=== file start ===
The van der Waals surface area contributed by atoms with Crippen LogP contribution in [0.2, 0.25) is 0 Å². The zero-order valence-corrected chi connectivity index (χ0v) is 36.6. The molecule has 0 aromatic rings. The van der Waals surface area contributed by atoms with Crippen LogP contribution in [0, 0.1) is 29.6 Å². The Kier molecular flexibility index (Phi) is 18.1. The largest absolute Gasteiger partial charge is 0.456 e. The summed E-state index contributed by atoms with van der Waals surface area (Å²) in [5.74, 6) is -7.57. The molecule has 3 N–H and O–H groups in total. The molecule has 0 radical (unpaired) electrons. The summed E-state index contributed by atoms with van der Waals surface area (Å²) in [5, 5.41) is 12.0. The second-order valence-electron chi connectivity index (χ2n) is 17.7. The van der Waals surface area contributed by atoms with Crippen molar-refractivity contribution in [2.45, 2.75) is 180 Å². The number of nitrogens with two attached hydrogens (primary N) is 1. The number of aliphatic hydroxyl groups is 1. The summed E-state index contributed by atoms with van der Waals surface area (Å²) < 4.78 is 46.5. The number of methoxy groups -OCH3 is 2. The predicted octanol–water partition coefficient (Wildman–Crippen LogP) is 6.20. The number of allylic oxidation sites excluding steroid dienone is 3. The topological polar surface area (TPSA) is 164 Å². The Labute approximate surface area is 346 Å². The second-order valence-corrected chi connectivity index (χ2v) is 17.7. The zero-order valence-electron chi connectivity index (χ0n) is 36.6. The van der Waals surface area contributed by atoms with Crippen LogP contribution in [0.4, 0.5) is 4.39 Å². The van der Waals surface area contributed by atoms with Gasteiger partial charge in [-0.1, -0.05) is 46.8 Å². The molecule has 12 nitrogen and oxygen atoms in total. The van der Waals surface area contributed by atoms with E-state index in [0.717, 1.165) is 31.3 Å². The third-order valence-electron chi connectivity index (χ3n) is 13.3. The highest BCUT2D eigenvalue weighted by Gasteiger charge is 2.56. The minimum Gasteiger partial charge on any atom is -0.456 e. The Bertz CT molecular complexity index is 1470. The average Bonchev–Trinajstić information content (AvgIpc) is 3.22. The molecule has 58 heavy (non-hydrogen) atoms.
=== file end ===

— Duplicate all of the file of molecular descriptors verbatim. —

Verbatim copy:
The van der Waals surface area contributed by atoms with Crippen LogP contribution in [0.2, 0.25) is 0 Å². The zero-order valence-corrected chi connectivity index (χ0v) is 36.6. The molecule has 0 aromatic rings. The van der Waals surface area contributed by atoms with Crippen LogP contribution in [0, 0.1) is 29.6 Å². The Kier molecular flexibility index (Phi) is 18.1. The largest absolute Gasteiger partial charge is 0.456 e. The summed E-state index contributed by atoms with van der Waals surface area (Å²) in [5.74, 6) is -7.57. The molecule has 3 N–H and O–H groups in total. The molecule has 0 radical (unpaired) electrons. The summed E-state index contributed by atoms with van der Waals surface area (Å²) in [5, 5.41) is 12.0. The second-order valence-electron chi connectivity index (χ2n) is 17.7. The van der Waals surface area contributed by atoms with Crippen molar-refractivity contribution in [2.45, 2.75) is 180 Å². The number of nitrogens with two attached hydrogens (primary N) is 1. The number of aliphatic hydroxyl groups is 1. The summed E-state index contributed by atoms with van der Waals surface area (Å²) < 4.78 is 46.5. The number of methoxy groups -OCH3 is 2. The predicted octanol–water partition coefficient (Wildman–Crippen LogP) is 6.20. The number of allylic oxidation sites excluding steroid dienone is 3. The topological polar surface area (TPSA) is 164 Å². The Labute approximate surface area is 346 Å². The second-order valence-corrected chi connectivity index (χ2v) is 17.7. The zero-order valence-electron chi connectivity index (χ0n) is 36.6. The van der Waals surface area contributed by atoms with Crippen LogP contribution in [0.4, 0.5) is 4.39 Å². The van der Waals surface area contributed by atoms with Gasteiger partial charge in [-0.1, -0.05) is 46.8 Å². The molecule has 12 nitrogen and oxygen atoms in total. The van der Waals surface area contributed by atoms with E-state index in [0.717, 1.165) is 31.3 Å². The third-order valence-electron chi connectivity index (χ3n) is 13.3. The highest BCUT2D eigenvalue weighted by Gasteiger charge is 2.56. The minimum Gasteiger partial charge on any atom is -0.456 e. The Bertz CT molecular complexity index is 1470. The average Bonchev–Trinajstić information content (AvgIpc) is 3.22. The molecule has 58 heavy (non-hydrogen) atoms.